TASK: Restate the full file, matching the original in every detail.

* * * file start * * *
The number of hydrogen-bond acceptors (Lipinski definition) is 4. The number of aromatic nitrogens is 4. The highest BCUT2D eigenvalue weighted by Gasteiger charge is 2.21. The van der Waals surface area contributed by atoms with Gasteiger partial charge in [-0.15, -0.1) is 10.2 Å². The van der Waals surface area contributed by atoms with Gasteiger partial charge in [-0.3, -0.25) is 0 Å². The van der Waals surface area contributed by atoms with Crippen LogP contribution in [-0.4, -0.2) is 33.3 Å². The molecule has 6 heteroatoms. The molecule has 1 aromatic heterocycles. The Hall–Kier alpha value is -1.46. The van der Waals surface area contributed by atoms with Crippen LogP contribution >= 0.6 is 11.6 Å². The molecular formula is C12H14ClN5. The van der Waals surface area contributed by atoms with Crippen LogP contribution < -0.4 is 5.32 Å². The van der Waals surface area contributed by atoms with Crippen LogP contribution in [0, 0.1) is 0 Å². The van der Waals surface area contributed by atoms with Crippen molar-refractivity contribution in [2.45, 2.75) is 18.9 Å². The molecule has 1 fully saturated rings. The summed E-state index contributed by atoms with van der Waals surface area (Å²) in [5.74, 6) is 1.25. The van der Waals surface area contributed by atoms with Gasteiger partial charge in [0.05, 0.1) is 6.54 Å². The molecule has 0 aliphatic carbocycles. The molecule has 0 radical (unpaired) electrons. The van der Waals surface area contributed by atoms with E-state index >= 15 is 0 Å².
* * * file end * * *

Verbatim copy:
The number of hydrogen-bond acceptors (Lipinski definition) is 4. The number of aromatic nitrogens is 4. The highest BCUT2D eigenvalue weighted by Gasteiger charge is 2.21. The van der Waals surface area contributed by atoms with Gasteiger partial charge in [-0.15, -0.1) is 10.2 Å². The van der Waals surface area contributed by atoms with Gasteiger partial charge in [-0.3, -0.25) is 0 Å². The van der Waals surface area contributed by atoms with Crippen LogP contribution in [-0.4, -0.2) is 33.3 Å². The molecule has 6 heteroatoms. The molecule has 1 aromatic heterocycles. The Hall–Kier alpha value is -1.46. The van der Waals surface area contributed by atoms with Crippen LogP contribution >= 0.6 is 11.6 Å². The molecular formula is C12H14ClN5. The van der Waals surface area contributed by atoms with Crippen LogP contribution < -0.4 is 5.32 Å². The van der Waals surface area contributed by atoms with Crippen LogP contribution in [0, 0.1) is 0 Å². The van der Waals surface area contributed by atoms with Crippen molar-refractivity contribution in [2.45, 2.75) is 18.9 Å². The molecule has 1 fully saturated rings. The summed E-state index contributed by atoms with van der Waals surface area (Å²) in [5.74, 6) is 1.25. The van der Waals surface area contributed by atoms with Gasteiger partial charge in [0.05, 0.1) is 6.54 Å². The molecule has 0 aliphatic carbocycles. The molecule has 0 radical (unpaired) electrons. The van der Waals surface area contributed by atoms with E-state index >= 15 is 0 Å².